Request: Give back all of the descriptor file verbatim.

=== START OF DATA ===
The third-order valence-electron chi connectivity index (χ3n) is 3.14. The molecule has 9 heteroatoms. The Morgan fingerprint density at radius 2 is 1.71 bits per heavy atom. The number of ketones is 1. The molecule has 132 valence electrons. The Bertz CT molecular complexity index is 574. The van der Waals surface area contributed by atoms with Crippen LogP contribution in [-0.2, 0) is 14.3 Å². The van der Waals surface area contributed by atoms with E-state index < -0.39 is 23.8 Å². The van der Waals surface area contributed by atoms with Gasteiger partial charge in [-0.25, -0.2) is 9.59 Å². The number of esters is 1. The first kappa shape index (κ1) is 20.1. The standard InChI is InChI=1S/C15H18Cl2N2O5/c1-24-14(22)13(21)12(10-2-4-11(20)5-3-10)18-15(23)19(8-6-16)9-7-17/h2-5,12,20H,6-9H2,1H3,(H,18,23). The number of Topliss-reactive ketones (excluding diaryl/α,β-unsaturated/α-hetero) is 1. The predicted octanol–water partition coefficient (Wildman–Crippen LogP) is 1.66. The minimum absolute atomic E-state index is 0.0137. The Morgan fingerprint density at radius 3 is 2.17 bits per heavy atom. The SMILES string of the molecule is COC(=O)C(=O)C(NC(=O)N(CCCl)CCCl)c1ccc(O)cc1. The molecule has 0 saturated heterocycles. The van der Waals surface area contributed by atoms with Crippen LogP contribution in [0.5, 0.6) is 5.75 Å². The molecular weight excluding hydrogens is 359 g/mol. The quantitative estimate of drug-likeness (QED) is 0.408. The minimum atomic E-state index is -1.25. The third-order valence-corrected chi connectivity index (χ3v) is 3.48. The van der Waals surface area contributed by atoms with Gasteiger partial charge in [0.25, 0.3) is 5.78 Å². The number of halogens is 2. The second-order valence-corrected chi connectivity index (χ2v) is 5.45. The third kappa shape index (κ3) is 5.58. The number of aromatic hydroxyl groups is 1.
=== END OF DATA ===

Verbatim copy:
The third-order valence-electron chi connectivity index (χ3n) is 3.14. The molecule has 9 heteroatoms. The Morgan fingerprint density at radius 2 is 1.71 bits per heavy atom. The number of ketones is 1. The molecule has 132 valence electrons. The Bertz CT molecular complexity index is 574. The van der Waals surface area contributed by atoms with Crippen LogP contribution in [-0.2, 0) is 14.3 Å². The van der Waals surface area contributed by atoms with E-state index < -0.39 is 23.8 Å². The van der Waals surface area contributed by atoms with Gasteiger partial charge in [-0.25, -0.2) is 9.59 Å². The number of esters is 1. The first kappa shape index (κ1) is 20.1. The standard InChI is InChI=1S/C15H18Cl2N2O5/c1-24-14(22)13(21)12(10-2-4-11(20)5-3-10)18-15(23)19(8-6-16)9-7-17/h2-5,12,20H,6-9H2,1H3,(H,18,23). The number of Topliss-reactive ketones (excluding diaryl/α,β-unsaturated/α-hetero) is 1. The predicted octanol–water partition coefficient (Wildman–Crippen LogP) is 1.66. The minimum absolute atomic E-state index is 0.0137. The Morgan fingerprint density at radius 3 is 2.17 bits per heavy atom. The SMILES string of the molecule is COC(=O)C(=O)C(NC(=O)N(CCCl)CCCl)c1ccc(O)cc1. The molecule has 0 saturated heterocycles. The van der Waals surface area contributed by atoms with Crippen LogP contribution in [0.5, 0.6) is 5.75 Å². The molecular weight excluding hydrogens is 359 g/mol. The quantitative estimate of drug-likeness (QED) is 0.408. The minimum atomic E-state index is -1.25. The third-order valence-corrected chi connectivity index (χ3v) is 3.48. The van der Waals surface area contributed by atoms with Gasteiger partial charge in [0.25, 0.3) is 5.78 Å². The number of halogens is 2. The second-order valence-corrected chi connectivity index (χ2v) is 5.45. The third kappa shape index (κ3) is 5.58. The number of aromatic hydroxyl groups is 1.